A circular walk that was to take us around the Wye valley visiting three points of interest, churches that varied in construction and history. We followed the walk from Herefordshire Life January 2009 edition.
We met Dayakaran at Kings Caple and studied the 1681 wall inscription that encouraged local parishioners to plant walnut trees in the 1980’s.
Guided by my husband Geoff we three headed to Sellack across the Wye meadows and the bridge that replaced the ferry in 1895. St. Tysillios was reputed to be the last remaining church in England dedicated to a Celtic saint. I love the story of soldiers in the civil war vowing to cause destruction in the church to be met by such a hospitable priest they could not bring themselves to destroy the cross or windows. One of the soldiers shot one bullet through a small corner of the South window to keep to his promise; this plain piece of glass can still be seen to this day.
We left the cool sanctuary of the church for the river side, watching many visitors enjoying the refreshing waters, swimming and canoeing on this hot summer day. We spotted a family of swans and heron hunting. We paced the energy of a tree. Dowsing to see its energy increase from a couple of metres to many times this size after we hugged the tree, interesting experiment if not slightly amusing to my husband.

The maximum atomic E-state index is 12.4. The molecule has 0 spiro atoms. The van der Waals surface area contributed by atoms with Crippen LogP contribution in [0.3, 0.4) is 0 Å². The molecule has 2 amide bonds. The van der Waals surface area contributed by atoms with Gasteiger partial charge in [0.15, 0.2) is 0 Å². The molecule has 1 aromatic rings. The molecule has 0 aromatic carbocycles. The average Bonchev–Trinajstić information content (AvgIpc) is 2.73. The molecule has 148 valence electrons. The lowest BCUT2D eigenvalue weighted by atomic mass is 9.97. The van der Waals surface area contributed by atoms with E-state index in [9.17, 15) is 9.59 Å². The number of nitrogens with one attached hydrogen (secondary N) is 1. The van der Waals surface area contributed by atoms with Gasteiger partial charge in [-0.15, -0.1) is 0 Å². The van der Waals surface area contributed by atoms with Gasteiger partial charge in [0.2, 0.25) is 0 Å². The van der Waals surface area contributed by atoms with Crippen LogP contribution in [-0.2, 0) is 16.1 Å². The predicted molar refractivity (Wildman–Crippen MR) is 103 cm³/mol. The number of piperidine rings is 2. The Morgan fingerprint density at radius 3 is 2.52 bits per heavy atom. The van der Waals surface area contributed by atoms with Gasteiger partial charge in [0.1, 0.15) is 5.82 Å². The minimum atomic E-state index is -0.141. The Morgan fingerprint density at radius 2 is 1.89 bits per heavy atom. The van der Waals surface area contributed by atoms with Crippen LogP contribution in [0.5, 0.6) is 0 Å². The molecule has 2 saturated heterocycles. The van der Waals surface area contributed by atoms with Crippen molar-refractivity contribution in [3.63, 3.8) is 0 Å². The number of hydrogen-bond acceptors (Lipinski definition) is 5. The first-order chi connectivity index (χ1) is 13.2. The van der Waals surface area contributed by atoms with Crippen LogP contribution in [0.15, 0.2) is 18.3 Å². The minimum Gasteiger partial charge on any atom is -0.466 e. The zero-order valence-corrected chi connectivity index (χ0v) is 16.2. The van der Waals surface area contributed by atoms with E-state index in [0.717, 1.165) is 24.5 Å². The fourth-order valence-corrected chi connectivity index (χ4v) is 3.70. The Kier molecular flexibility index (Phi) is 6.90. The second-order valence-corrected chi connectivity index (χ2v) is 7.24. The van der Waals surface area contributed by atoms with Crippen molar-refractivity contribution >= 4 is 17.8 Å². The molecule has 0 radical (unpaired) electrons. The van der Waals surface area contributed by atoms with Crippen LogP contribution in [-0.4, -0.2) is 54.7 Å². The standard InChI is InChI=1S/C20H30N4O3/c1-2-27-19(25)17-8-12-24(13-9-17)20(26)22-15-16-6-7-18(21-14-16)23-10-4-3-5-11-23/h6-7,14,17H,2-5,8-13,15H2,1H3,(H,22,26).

We walked up steep roads and across fields, admiring the views to Capler Hill where at one point we could view all three churches at one time. The fields were arable and dry and the hedgerows provided a rich habitat for insects and birds. Many of the fields had sheep or cattle and we came across one dwelling with riding stables.
We stopped briefly for cold refreshments at New Harp Inn and climbed the steep ascent to St. Catherines Church, with fine views from the terrace it made interesting viewing with its ornate Romanesque and Byzantine style.
We walked by the Wye, we were greeted by an incredible sight of tens of graceful swans to our left, the sight of which left quite an impression visually.
On our left we witnessed the controversial poly tunnels that mark this area on the landscape, there is a call to introduce new planning guidelines from the local people, an interesting balance of beauty and local income to be attained and met.
Back to St. Johns the Baptist where we soaked in the inscriptions on various inside carvings, placing the family tree and history together like a giant puzzle. I enjoyed dowsing the energies of the church and opening up the many lines of energy that criss crossed the church.
We ended the day in quiet contemplation sat in the yard, watching honey bees at work, listening and communing with nature and Amma from this quiet inner space.